No lessons learnedWhen it comes to disaster preparedness, it is high time the government learned from its past mistakes
Last week, the Meteorological Forecasting Division informed that the pre-monsoon has been active. The division forecasted that disturbance in weather will continue from Saturday to Monday. And last night it was reported that least 31 people have been killed and more than 400 have been injured in a severe rainstorm that swept through Bara and Parsa leaving behind a trail of destruction—from uprooting hand pumps to demolishing buildings. The last time rainstorm of this scale had occurred was in 2003 where 20 people lost their lives.
Every monsoon we experience disasters. Yet although they occur at regular intervals, it is baffling that even after being through so much, we cease to learn from our mistakes. Like previous times, this time around too our response was mainly post-disaster oriented yet again proving that we are woefully underprepared for calamities. Nepal Disaster Report 2017, biennial government publication, notes that Nepal is among the 20 most disaster prone countries in the world. According to Global Assessment Report on Disaster Risk Reduction, 2015, data ranging over a period of 40 years reveals that Nepal faces an average of one disaster and three deaths every year. Annual loss of assets is more than $220 million in current prices.
In a bid to improve weather forecasts and provide real time data on atmospheric weather conditions, the government was preparing to install three weather radars in Surkhet in the western region, Ribdikot of Palpa in the central region and Rametar of Udayapur in the eastern region. According to a report published in this paper, the radars, first ones being set up in the country, are automatic stations which will be scanning the sky to feed back the data related to weather conditions. The plan was devised last year. One year on, the radars should have been installed in all the three areas, but since lagging behind schedule is our forte, the concerned authorities have been able to install only one in Surkhet. According to experts, had the weather radars been installed in the other two areas too, the disaster could have been predicted to some extent and the damage could have been minimised, too.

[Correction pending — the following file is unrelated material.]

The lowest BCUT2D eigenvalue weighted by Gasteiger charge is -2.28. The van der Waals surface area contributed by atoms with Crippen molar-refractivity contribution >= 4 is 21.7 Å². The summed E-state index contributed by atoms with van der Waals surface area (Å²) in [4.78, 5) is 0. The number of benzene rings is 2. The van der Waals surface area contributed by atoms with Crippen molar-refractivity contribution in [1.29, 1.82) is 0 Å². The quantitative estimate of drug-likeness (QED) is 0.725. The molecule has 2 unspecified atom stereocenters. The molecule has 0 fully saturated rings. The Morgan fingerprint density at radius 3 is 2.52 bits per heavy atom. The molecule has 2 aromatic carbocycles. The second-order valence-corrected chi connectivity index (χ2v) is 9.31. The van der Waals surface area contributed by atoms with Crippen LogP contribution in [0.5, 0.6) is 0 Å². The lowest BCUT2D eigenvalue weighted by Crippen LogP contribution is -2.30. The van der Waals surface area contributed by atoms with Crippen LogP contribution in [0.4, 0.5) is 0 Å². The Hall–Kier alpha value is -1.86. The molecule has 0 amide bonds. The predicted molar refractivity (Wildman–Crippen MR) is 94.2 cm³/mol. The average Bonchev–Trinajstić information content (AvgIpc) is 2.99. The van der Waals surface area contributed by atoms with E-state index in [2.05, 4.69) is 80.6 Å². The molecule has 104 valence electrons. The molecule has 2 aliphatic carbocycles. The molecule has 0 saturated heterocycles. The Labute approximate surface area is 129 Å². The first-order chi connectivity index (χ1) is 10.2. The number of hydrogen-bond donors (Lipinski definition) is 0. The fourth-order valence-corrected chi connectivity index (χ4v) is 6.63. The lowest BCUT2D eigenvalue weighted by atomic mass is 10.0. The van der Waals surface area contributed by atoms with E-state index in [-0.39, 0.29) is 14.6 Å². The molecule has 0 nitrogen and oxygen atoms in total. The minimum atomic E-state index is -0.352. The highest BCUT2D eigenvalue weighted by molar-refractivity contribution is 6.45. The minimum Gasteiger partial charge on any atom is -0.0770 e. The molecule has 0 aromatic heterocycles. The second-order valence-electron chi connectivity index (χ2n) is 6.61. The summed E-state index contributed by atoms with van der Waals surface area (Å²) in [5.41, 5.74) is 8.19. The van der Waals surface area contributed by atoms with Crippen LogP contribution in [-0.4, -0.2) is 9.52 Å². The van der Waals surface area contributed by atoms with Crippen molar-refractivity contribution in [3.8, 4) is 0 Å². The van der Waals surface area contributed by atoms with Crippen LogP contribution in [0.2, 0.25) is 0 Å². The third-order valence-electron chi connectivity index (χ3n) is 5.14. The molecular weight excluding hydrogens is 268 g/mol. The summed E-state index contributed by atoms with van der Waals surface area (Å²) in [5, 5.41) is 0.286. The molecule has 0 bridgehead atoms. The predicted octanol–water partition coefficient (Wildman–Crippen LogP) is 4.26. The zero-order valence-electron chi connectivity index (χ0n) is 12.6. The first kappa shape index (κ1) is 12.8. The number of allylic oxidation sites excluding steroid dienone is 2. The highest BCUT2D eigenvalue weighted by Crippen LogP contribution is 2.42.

Nepal and India are highly vulnerable to disaster and effects of climate change. But unlike us, in our neighbouring country, National Weather Forecasting Centre issues an All India Weather Warning Bulletin. In its latest warning, it warned against squall and dusty winds. But here, we are yet to upgrade and even install hydrological and meteorological warning systems. Therefore, a recurring problem has been scant recognition of the need for pre-emptive measures to minimise the impact of disasters. Preparedness is always the key for disaster management. It is high time the government learned from its past mistakes and made sure it installs early warning systems in all the required places immediately. If we fail to do so, a bigger disaster might await.